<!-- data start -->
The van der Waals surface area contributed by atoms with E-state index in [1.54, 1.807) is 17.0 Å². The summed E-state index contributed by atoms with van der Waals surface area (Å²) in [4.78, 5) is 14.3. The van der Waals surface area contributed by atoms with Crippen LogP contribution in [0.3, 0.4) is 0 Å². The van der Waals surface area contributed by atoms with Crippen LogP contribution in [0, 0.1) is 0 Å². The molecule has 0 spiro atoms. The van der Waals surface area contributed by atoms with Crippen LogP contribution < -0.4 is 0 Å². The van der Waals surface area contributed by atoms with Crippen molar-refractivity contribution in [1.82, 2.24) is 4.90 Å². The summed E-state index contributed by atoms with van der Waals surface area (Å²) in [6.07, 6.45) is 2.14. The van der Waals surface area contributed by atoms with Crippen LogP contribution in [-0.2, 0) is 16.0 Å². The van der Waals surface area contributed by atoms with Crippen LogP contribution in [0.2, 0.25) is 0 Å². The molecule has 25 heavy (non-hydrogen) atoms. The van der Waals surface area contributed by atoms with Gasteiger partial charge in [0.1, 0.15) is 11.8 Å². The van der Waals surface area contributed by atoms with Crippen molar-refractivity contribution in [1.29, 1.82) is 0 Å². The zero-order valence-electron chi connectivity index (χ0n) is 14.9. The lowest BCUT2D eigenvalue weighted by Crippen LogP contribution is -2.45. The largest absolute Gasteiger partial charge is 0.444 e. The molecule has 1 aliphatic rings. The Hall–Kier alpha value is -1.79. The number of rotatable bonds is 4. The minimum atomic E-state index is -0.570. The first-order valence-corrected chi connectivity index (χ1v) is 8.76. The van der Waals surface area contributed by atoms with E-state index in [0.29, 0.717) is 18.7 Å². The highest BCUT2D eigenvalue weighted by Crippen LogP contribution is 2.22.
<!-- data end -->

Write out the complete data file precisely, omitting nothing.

The van der Waals surface area contributed by atoms with E-state index in [1.54, 1.807) is 17.0 Å². The summed E-state index contributed by atoms with van der Waals surface area (Å²) in [4.78, 5) is 14.3. The van der Waals surface area contributed by atoms with Crippen LogP contribution in [0.3, 0.4) is 0 Å². The van der Waals surface area contributed by atoms with Crippen LogP contribution in [0, 0.1) is 0 Å². The molecule has 0 spiro atoms. The van der Waals surface area contributed by atoms with Crippen LogP contribution < -0.4 is 0 Å². The van der Waals surface area contributed by atoms with Crippen molar-refractivity contribution in [1.82, 2.24) is 4.90 Å². The summed E-state index contributed by atoms with van der Waals surface area (Å²) in [6.07, 6.45) is 2.14. The van der Waals surface area contributed by atoms with Crippen LogP contribution in [-0.2, 0) is 16.0 Å². The van der Waals surface area contributed by atoms with Crippen LogP contribution in [0.2, 0.25) is 0 Å². The molecule has 25 heavy (non-hydrogen) atoms. The van der Waals surface area contributed by atoms with Gasteiger partial charge in [0.1, 0.15) is 11.8 Å². The van der Waals surface area contributed by atoms with Crippen molar-refractivity contribution in [1.29, 1.82) is 0 Å². The zero-order valence-electron chi connectivity index (χ0n) is 14.9. The lowest BCUT2D eigenvalue weighted by Crippen LogP contribution is -2.45. The largest absolute Gasteiger partial charge is 0.444 e. The molecule has 1 aliphatic rings. The Hall–Kier alpha value is -1.79. The number of rotatable bonds is 4. The minimum atomic E-state index is -0.570. The first-order valence-corrected chi connectivity index (χ1v) is 8.76. The van der Waals surface area contributed by atoms with E-state index in [0.29, 0.717) is 18.7 Å². The highest BCUT2D eigenvalue weighted by Crippen LogP contribution is 2.22.